• Ensuring node image (kindest/node:v1.13.3) 🖼  ...
 ✓ Ensuring node image (kindest/node:v1.13.3) 🖼
 • Preparing nodes 📦  ...
 ✓ Preparing nodes 📦
 • Creating kubeadm config 📜  ...
 ✓ Creating kubeadm config 📜
 • Starting control-plane 🕹️  ...
 ✓ Starting control-plane 🕹️
Cluster creation complete. You can now use the cluster with:

export KUBECONFIG="$(kind get kubeconfig-path --name="clusterapi")"
kubectl cluster-info
I0319 19:12:10.001735   25430 kind.go:57] Running: kind [get kubeconfig-path --name=clusterapi]
I0319 19:12:10.043264   25430 kind.go:60] Ran: kind [get kubeconfig-path --name=clusterapi] Output: /root/.kube/kind-config-clusterapi
I0319 19:12:10.046231   25430 clusterdeployer.go:78] Applying Cluster API stack to bootstrap cluster
I0319 19:12:10.046258   25430 applyclusterapicomponents.go:26] Applying Cluster API Provider Components
I0319 19:12:10.046273   25430 clusterclient.go:919] Waiting for kubectl apply...
I0319 19:12:11.757657   25430 clusterclient.go:948] Waiting for Cluster v1alpha resources to become available...
I0319 19:12:11.765143   25430 clusterclient.go:961] Waiting for Cluster v1alpha resources to be listable...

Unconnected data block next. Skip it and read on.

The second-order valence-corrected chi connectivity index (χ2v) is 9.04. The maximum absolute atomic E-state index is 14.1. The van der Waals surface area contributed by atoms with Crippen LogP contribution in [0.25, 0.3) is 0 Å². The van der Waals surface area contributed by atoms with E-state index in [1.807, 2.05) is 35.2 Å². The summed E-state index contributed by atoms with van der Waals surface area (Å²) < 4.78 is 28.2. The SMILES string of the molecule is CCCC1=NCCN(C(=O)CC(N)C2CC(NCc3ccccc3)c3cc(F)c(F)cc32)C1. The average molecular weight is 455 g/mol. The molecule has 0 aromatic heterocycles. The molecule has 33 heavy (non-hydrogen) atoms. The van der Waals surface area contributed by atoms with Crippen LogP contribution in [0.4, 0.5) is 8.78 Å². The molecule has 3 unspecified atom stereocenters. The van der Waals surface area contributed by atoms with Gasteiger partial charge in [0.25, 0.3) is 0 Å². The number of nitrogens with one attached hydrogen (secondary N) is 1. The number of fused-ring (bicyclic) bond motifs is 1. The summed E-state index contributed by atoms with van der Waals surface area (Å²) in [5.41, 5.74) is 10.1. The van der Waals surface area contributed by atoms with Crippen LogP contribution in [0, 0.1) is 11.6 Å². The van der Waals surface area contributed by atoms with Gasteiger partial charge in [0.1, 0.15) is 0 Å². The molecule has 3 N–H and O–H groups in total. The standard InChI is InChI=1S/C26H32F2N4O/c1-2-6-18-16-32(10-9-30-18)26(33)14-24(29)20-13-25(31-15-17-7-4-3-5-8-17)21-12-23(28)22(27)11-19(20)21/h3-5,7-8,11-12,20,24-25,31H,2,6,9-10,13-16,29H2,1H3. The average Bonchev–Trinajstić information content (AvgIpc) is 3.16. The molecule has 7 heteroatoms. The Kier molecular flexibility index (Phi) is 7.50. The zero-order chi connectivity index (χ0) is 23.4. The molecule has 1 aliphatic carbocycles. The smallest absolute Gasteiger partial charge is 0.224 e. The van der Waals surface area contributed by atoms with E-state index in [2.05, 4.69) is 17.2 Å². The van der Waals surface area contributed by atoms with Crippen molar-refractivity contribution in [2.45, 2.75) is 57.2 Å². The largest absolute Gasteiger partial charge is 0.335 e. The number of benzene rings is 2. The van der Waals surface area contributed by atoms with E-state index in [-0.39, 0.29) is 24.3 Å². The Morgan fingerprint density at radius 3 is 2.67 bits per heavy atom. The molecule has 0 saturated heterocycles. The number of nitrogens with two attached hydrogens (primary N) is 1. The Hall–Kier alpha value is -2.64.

I0319 19:12:11.792776   25430 clusterdeployer.go:83] Provisioning target cluster via bootstrap cluster
I0319 19:12:11.852236   25430 applycluster.go:36] Creating cluster object pony-unicorns in namespace "default"
I0319 19:12:11.877091   25430 clusterdeployer.go:92] Creating control plane controlplane-0 in namespace "default"
I0319 19:12:11.897136   25430 applymachines.go:36] Creating machines in namespace "default"
I0319 19:12:11.915500   25430 clusterclient.go:972] Waiting for Machine controlplane-0 to become ready...

What’s happening here is that the installer is creating a local kubernetes cluster using kind. There the local cluster uses your creds to install a kubernetes cluster on AWS. Open another terminal window and see the following pods come up.

# kubectl  get pods  --all-namespaces 
NAMESPACE             NAME                                               READY   STATUS    RESTARTS   AGE
aws-provider-system   aws-provider-controller-manager-0                  1/1     Running   0          72s
cluster-api-system    cluster-api-controller-manager-0                   1/1     Running   0          72s